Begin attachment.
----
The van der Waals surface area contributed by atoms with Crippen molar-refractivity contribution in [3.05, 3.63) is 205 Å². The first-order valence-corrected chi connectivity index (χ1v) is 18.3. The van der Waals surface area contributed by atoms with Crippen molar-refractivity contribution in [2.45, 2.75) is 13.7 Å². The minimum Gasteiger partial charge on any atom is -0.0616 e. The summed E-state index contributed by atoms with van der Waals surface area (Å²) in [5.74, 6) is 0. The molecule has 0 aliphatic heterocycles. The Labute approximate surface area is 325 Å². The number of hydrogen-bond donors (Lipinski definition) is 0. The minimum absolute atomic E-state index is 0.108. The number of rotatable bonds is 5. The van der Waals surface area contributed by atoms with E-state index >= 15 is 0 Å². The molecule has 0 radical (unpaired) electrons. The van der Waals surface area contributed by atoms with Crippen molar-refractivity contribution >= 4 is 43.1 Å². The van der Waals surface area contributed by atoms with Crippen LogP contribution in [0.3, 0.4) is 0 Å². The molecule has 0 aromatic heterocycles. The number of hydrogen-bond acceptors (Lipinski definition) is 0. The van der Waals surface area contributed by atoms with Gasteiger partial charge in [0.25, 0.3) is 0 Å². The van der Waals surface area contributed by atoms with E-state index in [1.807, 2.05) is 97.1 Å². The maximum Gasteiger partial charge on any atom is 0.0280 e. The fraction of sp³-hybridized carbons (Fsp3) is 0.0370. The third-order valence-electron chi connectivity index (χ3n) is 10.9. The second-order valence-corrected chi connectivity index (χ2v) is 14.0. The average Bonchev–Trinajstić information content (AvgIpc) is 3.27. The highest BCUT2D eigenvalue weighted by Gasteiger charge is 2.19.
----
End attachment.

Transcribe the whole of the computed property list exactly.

The van der Waals surface area contributed by atoms with Crippen molar-refractivity contribution in [3.05, 3.63) is 205 Å². The first-order valence-corrected chi connectivity index (χ1v) is 18.3. The van der Waals surface area contributed by atoms with Crippen molar-refractivity contribution in [2.45, 2.75) is 13.7 Å². The minimum Gasteiger partial charge on any atom is -0.0616 e. The summed E-state index contributed by atoms with van der Waals surface area (Å²) in [5.74, 6) is 0. The molecule has 0 aliphatic heterocycles. The Labute approximate surface area is 325 Å². The number of hydrogen-bond donors (Lipinski definition) is 0. The minimum absolute atomic E-state index is 0.108. The number of rotatable bonds is 5. The van der Waals surface area contributed by atoms with E-state index >= 15 is 0 Å². The molecule has 0 radical (unpaired) electrons. The van der Waals surface area contributed by atoms with Crippen molar-refractivity contribution >= 4 is 43.1 Å². The van der Waals surface area contributed by atoms with Crippen LogP contribution in [0.3, 0.4) is 0 Å². The molecule has 0 aromatic heterocycles. The number of hydrogen-bond acceptors (Lipinski definition) is 0. The van der Waals surface area contributed by atoms with Gasteiger partial charge in [0.25, 0.3) is 0 Å². The van der Waals surface area contributed by atoms with E-state index in [1.807, 2.05) is 97.1 Å². The maximum Gasteiger partial charge on any atom is 0.0280 e. The fraction of sp³-hybridized carbons (Fsp3) is 0.0370. The third-order valence-electron chi connectivity index (χ3n) is 10.9. The second-order valence-corrected chi connectivity index (χ2v) is 14.0. The average Bonchev–Trinajstić information content (AvgIpc) is 3.27. The highest BCUT2D eigenvalue weighted by Gasteiger charge is 2.19.